The Great Debate UK
(Photo: Tunisian protester with political demands on a banner that reads
"No to a government born of corruption" “Ben Ali is in Saudi Arabia and the government is the same (hasn’t changed)” in Arabic and "RCD, clear out!" in French. The RCD is the party of former president Zine al-Abidine Ben Ali. In Tunis January 18, 2011/Zohra Bensemra)
The absence of Islamist slogans from Tunisia's pro-democracy revolt punches a hole in the argument of many Arab autocrats that they are the bulwark stopping religious radicals sweeping to power.
Ousted strongman Zine el Abidine Ben Ali spent much of his 23-year rule crushing Islamist opposition groups who opposed his government's brand of strict secularism: after Sept. 11 2001, he was an enthusiastic backer of Washington's "war on terror".
But the evidence of the past week is that the protest slogans that rang out before his fall demanded not an imposition of Islamic sharia law but fair elections and free speech.
"The lesson from what's happening in Tunisia is that (Arab leaders) won't be able to hide any more behind the Islamist threat argument," said Amel Boubekeur, a North Africa specialist at social sciences school EHESS in Paris.
from Pakistan: Now or Never?:
For everyone trying to understand the implications of Salman Taseer's assassination, this essay from 2007 is good place to start (h/t Abu Muqawama). "The Politics of God" is about why Europe decided, after years of warfare over the correct interpretation of Christianity, to separate church and state. But it is also relevant to Pakistan, where the killing of the Punjab governor over his opposition to the country's blasphemy laws has shown that what was left of Pakistani secularism, is, if not dead, at least in intensive care.
Read the opening paragraph to understand why it resonates:
"For more than two centuries, from the American and French Revolutions to the collapse of Soviet Communism, world politics revolved around eminently political problems. War and revolution, class and social justice, race and national identity — these were the questions that divided us. Today, we have progressed to the point where our problems again resemble those of the 16th century, as we find ourselves entangled in conflicts over competing revelations, dogmatic purity and divine duty. We in the West are disturbed and confused. Though we have our own fundamentalists, we find it incomprehensible that theological ideas still stir up messianic passions, leaving societies in ruin. We had assumed this was no longer possible, that human beings had learned to separate religious questions from political ones, that fanaticism was dead. We were wrong."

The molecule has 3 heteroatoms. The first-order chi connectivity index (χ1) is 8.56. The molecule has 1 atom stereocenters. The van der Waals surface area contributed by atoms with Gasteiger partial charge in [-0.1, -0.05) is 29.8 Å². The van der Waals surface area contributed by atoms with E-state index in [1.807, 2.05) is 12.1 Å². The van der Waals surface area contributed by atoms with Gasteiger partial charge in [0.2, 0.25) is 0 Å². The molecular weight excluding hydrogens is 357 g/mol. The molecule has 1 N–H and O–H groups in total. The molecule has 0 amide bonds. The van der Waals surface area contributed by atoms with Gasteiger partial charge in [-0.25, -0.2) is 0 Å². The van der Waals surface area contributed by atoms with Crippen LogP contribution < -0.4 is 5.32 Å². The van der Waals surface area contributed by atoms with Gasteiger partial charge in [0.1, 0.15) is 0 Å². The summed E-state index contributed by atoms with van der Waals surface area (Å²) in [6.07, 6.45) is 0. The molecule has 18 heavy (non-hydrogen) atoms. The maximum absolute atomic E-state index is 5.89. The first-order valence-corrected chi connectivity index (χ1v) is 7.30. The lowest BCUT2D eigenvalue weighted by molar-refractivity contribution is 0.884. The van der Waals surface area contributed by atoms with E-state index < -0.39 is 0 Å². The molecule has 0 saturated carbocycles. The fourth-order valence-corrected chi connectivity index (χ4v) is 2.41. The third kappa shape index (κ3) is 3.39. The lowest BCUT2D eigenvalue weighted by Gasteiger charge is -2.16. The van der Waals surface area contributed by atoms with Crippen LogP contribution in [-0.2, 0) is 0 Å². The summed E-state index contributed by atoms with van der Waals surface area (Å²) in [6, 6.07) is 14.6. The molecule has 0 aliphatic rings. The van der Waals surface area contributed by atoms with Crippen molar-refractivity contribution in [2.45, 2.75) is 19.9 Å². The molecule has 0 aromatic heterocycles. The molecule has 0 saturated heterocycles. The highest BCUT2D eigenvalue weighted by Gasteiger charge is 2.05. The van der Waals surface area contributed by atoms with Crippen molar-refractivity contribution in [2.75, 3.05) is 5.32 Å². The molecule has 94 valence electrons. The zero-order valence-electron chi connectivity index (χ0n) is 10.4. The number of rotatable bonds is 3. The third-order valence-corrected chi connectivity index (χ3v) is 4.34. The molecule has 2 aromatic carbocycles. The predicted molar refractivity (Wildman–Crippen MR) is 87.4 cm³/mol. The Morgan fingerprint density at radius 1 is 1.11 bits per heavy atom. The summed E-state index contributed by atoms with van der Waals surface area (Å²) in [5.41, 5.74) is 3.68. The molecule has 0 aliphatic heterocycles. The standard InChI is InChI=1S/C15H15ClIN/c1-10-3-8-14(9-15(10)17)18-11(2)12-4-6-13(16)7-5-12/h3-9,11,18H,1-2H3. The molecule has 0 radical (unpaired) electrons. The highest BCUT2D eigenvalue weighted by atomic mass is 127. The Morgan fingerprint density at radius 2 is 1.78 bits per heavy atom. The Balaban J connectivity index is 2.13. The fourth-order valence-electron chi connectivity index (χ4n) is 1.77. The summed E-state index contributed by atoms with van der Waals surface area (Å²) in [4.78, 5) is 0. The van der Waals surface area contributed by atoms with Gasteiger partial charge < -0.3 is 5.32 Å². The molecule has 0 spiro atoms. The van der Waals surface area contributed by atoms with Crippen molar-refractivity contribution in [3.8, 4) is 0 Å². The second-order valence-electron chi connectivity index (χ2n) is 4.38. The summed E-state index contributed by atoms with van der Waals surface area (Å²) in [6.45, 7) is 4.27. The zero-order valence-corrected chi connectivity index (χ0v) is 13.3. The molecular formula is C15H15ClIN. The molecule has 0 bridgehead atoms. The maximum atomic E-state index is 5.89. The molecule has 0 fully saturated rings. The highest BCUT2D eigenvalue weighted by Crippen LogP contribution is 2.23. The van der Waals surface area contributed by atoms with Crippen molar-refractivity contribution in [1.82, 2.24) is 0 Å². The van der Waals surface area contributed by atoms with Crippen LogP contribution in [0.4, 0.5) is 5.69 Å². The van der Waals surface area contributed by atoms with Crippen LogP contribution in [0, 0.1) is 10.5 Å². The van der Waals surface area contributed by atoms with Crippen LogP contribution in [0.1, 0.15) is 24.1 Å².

from Pakistan: Now or Never?:
In one of the more anguished posts about the murder of provincial governor Salman Taseer, Pakistani blogger Huma Imtiaz wrote that his assassination "is not the beginning of the end. This is the end. There is no going back from here, there is no miracle cure, there is no magic wand that will one day make everything better. Saying 'enough is enough' does not cut it anymore ..."
It was a sense that permeated much of the English-language commentary about Taseer's killing in Islamabad by one of his own security guards. Interior Minister Rehman Malik said Taseer, governor of Punjab province and a leading politician in the ruling Pakistan People's Party (PPP), was killed because of his opposition to Pakistan's blasphemy laws. A sense that the forces of religious intolerance are becoming all but unstoppable; and that those who oppose them by promoting a more liberal vision of Pakistan occupy an ever diminishing space.
(Photo: Pope Benedict XVI blesses a nativity scene at the Vatican December 15, 2010/Tony Gentile)
Pope Benedict voiced the Catholic Church's deep concern over "hostility and prejudice" against Christianity in Europe on Thursday, saying creeping secularism was just as bad as religious fanaticism. In the message for the Roman Catholic Church's World Day of Peace, marked on Jan. 1, he also reiterated recent condemnations of lack of religious freedom in countries in the Middle East where Christians are a minority, such as Iraq and Saudi Arabia.
He said Christians were the most persecuted religious group in the world and that it was "unacceptable" that in some places they had to risk their lives to practise their faith. But he reserved his strongest words for Europe, where the Church says it is under assault by some national governments and European institutions over issues such as gay marriage, abortion and the use of Christian religious symbols in public places.